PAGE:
How Amazon’s battle with Reliance for India retail supremacy became a legal jungle

FILE PHOTO: A delivery worker carries an Amazon package to deliver it to a customer at a residential apartment in Ahmedabad, India, March 17, 2021. REUTERS/Amit Dave/File Photo

For more than a year, Amazon.com Inc and India‘s Future Group have been locked in a complex legal stand-off that has stalled Future’s $3.4 billion sale of assets to the U.S. firm’s rival Reliance Industries – with no end in sight.

Here’s what the dispute, seen as key to deciding who gets an upper hand in one of the world’s fastest-growing retail markets, is all about.

WHAT TRIGGERED THE DISPUTE?

In 2019, Amazon and Future, number two player in India behind market leader Reliance, became business partners when the U.S. company invested $200 million in a gift voucher unit of the Indian group.

That deal, Amazon argues, came with certain non-compete clauses that prohibited Future from selling retail assets to certain rivals, including Reliance, run by one of India‘s richest men, Mukesh Ambani. The deal also included clauses for settlement of any disputes under rules laid down by the Singapore International Arbitration Centre.

But in 2020, Future – hit hard by the COVID-19 pandemic – decided to sell assets to Reliance.

Amazon then approached Singapore arbitrators and successfully stopped the sale. Both parties have also challenged each other with lawsuits in Indian courts, including the Supreme Court, since the “seat of arbitration” remains in New Delhi and Indian law governs the proceedings.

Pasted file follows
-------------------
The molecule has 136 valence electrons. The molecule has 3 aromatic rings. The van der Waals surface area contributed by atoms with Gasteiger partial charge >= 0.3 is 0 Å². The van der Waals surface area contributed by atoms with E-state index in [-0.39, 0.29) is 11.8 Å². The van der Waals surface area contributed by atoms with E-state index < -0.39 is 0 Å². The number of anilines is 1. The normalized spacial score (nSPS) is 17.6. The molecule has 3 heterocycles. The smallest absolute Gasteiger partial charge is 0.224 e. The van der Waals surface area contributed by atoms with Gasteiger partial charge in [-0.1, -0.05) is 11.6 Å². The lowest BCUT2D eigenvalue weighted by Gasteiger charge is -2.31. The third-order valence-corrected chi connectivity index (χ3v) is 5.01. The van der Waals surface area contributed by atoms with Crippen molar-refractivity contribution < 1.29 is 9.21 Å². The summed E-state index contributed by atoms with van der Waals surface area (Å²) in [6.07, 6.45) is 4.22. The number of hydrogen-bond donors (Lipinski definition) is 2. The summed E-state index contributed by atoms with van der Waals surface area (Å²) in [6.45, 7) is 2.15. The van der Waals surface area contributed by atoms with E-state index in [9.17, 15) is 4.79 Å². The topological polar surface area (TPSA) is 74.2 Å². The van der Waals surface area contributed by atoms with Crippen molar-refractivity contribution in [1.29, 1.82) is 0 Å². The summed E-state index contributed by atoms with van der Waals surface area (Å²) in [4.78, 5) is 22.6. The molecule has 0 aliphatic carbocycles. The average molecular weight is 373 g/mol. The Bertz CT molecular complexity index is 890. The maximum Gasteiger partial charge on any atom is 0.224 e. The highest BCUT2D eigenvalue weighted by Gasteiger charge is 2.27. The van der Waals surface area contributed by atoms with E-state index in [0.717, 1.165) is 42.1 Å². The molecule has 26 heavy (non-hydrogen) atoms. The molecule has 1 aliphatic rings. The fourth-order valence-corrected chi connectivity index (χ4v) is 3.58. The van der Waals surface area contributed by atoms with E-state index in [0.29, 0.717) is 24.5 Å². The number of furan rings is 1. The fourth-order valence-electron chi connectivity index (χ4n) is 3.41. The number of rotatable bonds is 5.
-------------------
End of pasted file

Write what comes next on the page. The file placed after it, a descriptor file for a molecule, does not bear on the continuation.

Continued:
WHAT DO AMAZON AND FUTURE SAY?

Amazon argues various agreements signed in 2019 with Future gave it special rights over Future’s retail assets, some of which it had also hoped to ultimately own should India‘s rules for foreign investors be eased. The potential Future-Reliance deal “destroys” the latter prospect, the U.S. company has said.

Future denies any wrongdoing, saying Amazon is illegally seeking to exert control on Future’s retail business. Future Retail – the group’s flagship retail arm – says it faces liquidation and its more than 27,000 employees can become jobless if the Reliance deal fails.

Both sides have deployed a battery of lawyers and top Indian legal firms are involved in the high-profile matter. Two lawyers who formerly occupied the position of Solicitor General of India have played a key role in arguing for Amazon and Future.

WHAT’S THE BIGGER PICTURE?

At stake is whether Amazon can become a bigger force in a $900 billion retail market, with 1.3 billion consumers, than Reliance.

Conglomerate Reliance has operations including 1,100 supermarkets, while Future has more than 1,500. Both are expanding fast into e-commerce, but the Future deal will immediately boost the retail footprint of Reliance, which has attracted marquee foreign investors in the business.

For its part, Amazon has invested $6.5 billion in India, which it counts as a key growth market where it is a leading e-commerce player. The Future partnership had already allowed Amazon to boost its online portfolio of grocery deliveries by integrating the Indian company’s stores on its website.

Keeping Future away from Reliance chimes with Amazon’s efforts to combat billionaire Ambani’s growth plans. In one confidential legal filing, Amazon said Reliance‘s consolidated position with Future “will further restrict competition in the Indian retail market”.

HOW DID INDIA‘S ANTITRUST AGENCY GET INVOLVED?

Future complained to India‘s antitrust agency, the Competition Commission of India (CCI), that Amazon was making incorrect and contradictory submissions about the intent of the 2019 deal.